Thursday, June 7, 2012

Could value investors be the reason a stock's cheap?

Shareholder composition has to be one most disregarded aspects of researching an investment.  Most investors look to see what percentage insiders own, and maybe what percentage institutions own, but it rarely goes any further.  I have been thinking about this a lot recently in the context of smaller companies with larger majority shareholders.

The big issue I've been thinking about is what role does shareholder composition play in value realization, and as a cause for a depressed price?  I've read some articles on a company I recently posted about Guinness Peat Group.  The company is a busted growth company that's in liquidation, the shareholder base seems to be long time scorned holders who are so frustrated they're just selling on news of the liquidation.  Some might stick around, but this is a very disgruntled group.  This shareholder base could be helping to create the undervalued situation.

An example on the other end of the spectrum is a company like George Risk.  George Risk is small with a  $30m market cap.  The founder Ken Risk owns 58% of the company leaving $12.6m as the available float.  The company is cheap with $23m in net cash and on track to earn $2m this year.  A simple valuation of 10x * $2m plus $23m equals $43m as a reasonably conservative value for the company.  The company's profits have been stable, but this isn't a growth company by any measure, it's a sleepy Nebraska company trading close to net cash and securities.

So who are the shareholders of a company like George Risk?  The smaller float effectively locks out bigger funds and even medium size funds.  But a lot of funds won't invest in a company where after buying a sizable stake they can't affect change, and Ken Risk has a tight grasp on George Risk eliminating fund buying.  That leaves the shareholder base to smaller individual investors, and mostly value investors who like the cash story, and like the fact that there's about a 50% upside from here.  The company also used to be a net-net which means we have some of the deeper value Graham investors holding on as well (yours truly).

What's the problem with this?  I think the problem is value investors are disciplined buyers, so they're not going to pay $40m for a company worth $43m, that's left to readers of Barrons.  This means if the company trades close to NCAV there will probably be a lot of buying activity, but as the price gradually rises buyers dry up.  The same thing could happen as the stock gets close to fair value, the value investor base sees fairly priced shares and begins to sell driving the price back down.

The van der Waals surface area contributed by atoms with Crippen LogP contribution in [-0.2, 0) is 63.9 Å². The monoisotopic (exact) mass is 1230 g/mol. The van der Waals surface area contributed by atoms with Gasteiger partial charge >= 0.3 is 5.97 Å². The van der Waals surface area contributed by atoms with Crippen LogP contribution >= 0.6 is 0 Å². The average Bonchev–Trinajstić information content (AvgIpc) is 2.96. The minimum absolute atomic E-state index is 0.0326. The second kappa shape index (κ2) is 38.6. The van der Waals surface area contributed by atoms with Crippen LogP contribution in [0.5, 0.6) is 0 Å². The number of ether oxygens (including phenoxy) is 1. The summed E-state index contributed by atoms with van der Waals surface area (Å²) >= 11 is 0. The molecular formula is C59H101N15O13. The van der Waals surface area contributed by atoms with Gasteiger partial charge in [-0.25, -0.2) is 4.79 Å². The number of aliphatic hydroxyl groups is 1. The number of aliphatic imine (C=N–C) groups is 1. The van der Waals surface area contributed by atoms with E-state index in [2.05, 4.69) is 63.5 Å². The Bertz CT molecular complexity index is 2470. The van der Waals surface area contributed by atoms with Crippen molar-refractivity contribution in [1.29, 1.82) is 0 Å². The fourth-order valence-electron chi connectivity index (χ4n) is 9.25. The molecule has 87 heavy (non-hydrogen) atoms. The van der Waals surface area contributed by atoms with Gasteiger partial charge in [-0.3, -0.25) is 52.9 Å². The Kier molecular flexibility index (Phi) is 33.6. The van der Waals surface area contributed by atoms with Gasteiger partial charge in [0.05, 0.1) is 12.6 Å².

I don't know if this is a real phenomena, but it intuitively seems so.  Some net-net's languish forever, eventually net-net investors give up, or management changes direction which forces deep value investors out.  A great example of this would be Audiovoxx, a perennial net-net that spent their excess cash on an acquisition.  A lot of value investors jumped ship when Audiovoxx transformed, but the acquisition was good, and the company generated some growth which propelled the share price higher.  This isn't to say that an acquisition is the way to a high share price, but the acquisition seemed to change the shareholder base from value investors to investors looking for growth.

I tend to invest and write about companies that have large majority shareholders, and attract value investors, companies such as Micropac, OPT Sciences, and Solitron Devices (1,2,3,4).  I'm wondering aloud if part of the undervaluation is that we value investors are our own worst enemies, we are keeping the price low, and if the price rises to close to intrinsic value herd selling begins which drives the price back down.

What's the solution?  I think in some of these cases the solution to the market valuation/intrinsic valuation gap needs to come from the company itself.  If the shareholder base isn't going to drive the price higher the company needs to be the catalyst.  This could mean a tender for shares, or a dividend, or even going private at a fair value.

I don't really have any answers, this post is more of a jumping off point for a discussion then anything else.  I'd love to hear confirming or contrary opinions, leave them in the comments.

Talk to Nate

Disclosure: Long all stocks mentioned in this post except Audiovoxx.

8 comments:

  1. Good blog post. I believe half the reason is what you stated. The other half is managements inability to act like a "public" company. There are too many public companies running their companies like private companies. These companies are always undervalued for a reason. If most management teams would simply let people know they exist I think a greater number would reap the rewards. I view a public management team as having a fiduciary duty to let people know they exist. If they don't take the time to do so, why should I waste my time as an investor. This is one of those intangible things I look for when investing in any stock and took a few years to figure out. But then again, I'm not really a value investor either and I would never buy something based on Book Value, Trading at Cash, or other metrics :) I get bored easily and often. Good blog post.